yoga-in-atlantaAs a long-time student of yoga, I have come to appreciate the quiet helper that is there for us in a variety of situations if we care to notice – our own breath. We often take it for granted, but if we learn to pay attention to it and work with it consciously, it can help us regulate stress, boost confidence and increase impact of our speech.

When you are about to pronounce the first word of your speech, do you do it on an inhale or exhale? Have you noticed or just guessed your answer? Now, go ahead and pretend you are about to speak. First, exhale and then start speaking. Then, inhale and start speaking. Do you notice the difference? When you take a full breath and fill your chest with air before speaking, the sound traveling on the waves of air as you exhale is more resonant and reaches farther. There are many other reasons why public speakers may want to tap into the power of breath.

  1. You brain needs oxygen. Around 20% of all oxygen that enters the body goes to the brain. Many people are shallow breathers, especially if they are sitting at their desks in a slouched position. Taking deep breaths before and during your speech may improve the focus and clarity of thinking. Studies suggest that we yawn when we need to bring more air and blood flow to the brain to cool it and make it more focused. Now that you know why we yawn, don’t take it personally when your audience members start yawning – their brains may just need more oxygen.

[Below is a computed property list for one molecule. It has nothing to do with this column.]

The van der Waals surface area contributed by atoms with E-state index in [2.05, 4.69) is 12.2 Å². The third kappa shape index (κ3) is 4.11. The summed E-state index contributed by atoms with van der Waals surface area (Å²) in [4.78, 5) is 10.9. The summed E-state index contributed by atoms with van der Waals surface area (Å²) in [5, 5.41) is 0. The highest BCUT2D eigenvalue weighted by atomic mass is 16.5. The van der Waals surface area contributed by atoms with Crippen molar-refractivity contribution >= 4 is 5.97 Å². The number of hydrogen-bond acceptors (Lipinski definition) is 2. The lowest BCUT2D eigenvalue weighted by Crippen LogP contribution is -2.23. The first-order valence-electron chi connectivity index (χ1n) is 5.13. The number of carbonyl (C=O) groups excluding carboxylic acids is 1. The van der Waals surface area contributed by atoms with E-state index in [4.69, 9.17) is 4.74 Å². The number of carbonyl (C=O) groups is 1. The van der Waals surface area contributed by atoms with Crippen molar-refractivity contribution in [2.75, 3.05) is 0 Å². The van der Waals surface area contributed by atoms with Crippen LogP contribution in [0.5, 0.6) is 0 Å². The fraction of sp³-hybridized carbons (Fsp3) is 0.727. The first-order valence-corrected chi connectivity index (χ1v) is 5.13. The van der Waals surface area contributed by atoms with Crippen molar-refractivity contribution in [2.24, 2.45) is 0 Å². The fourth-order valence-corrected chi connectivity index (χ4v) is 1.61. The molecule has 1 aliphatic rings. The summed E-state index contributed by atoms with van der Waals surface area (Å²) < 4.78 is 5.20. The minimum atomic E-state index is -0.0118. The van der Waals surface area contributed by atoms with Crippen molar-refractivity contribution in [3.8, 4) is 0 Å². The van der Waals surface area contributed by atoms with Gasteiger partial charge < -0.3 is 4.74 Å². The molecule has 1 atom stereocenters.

2. Deep breathing helps to release stress. Dissolve your pre-speech jitters with a breathing pattern. There are various patterns that can help you regulate your physical and mental states by counting the duration of inhales and exhales. For example, you can inhale for a count of four, then exhale for a count of four. Notice how you fill up your belly, then your chest as you take a deep breath. The goal is to stop racing thoughts and calm the nerves.
  3. Breathing regulates your speaking tempo. You may have experienced it or heard someone else speak really fast and appear out of breath. It is not a comfortable state to be in or to listen to because it leaves us agitated. Natural breathing helps you slow down and take pauses that are needed for your words to sink in. Think of silence as the white space in a speech. The white space in a painting provides contrast so that other elements become prominent. Similarly, pauses are needed to increase the impact of your words.
  4. Breathing can replace your filler words. Nobody plans those “ums” and “uhs” in their speech, but they pop up nonetheless when we lose our train of thought or get briefly distracted by something else. To regroup, try taking a breath or two instead of filling the space, and then move on to the next point.
  5. Breathing varies your pitch. You don’t want to sound monotonous. Breathing can help you raise or lower you pitch depending on your message, character or a line in a dialogue. Here is a fun experiment…Take a deep breath and try speaking in a really low voice. Impossible, right? Now, exhale fully and try to speak in a high-pitched voice. That’s hard too. Now, you know how to use your inhales and exhales to vary the pitch naturally and effectively.

How do you use breathing techniques in your public speaking?

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By | 2016-10-18T13:38:20+00:00 October 18th, 2016|Communication, Public Speaking|0 Comments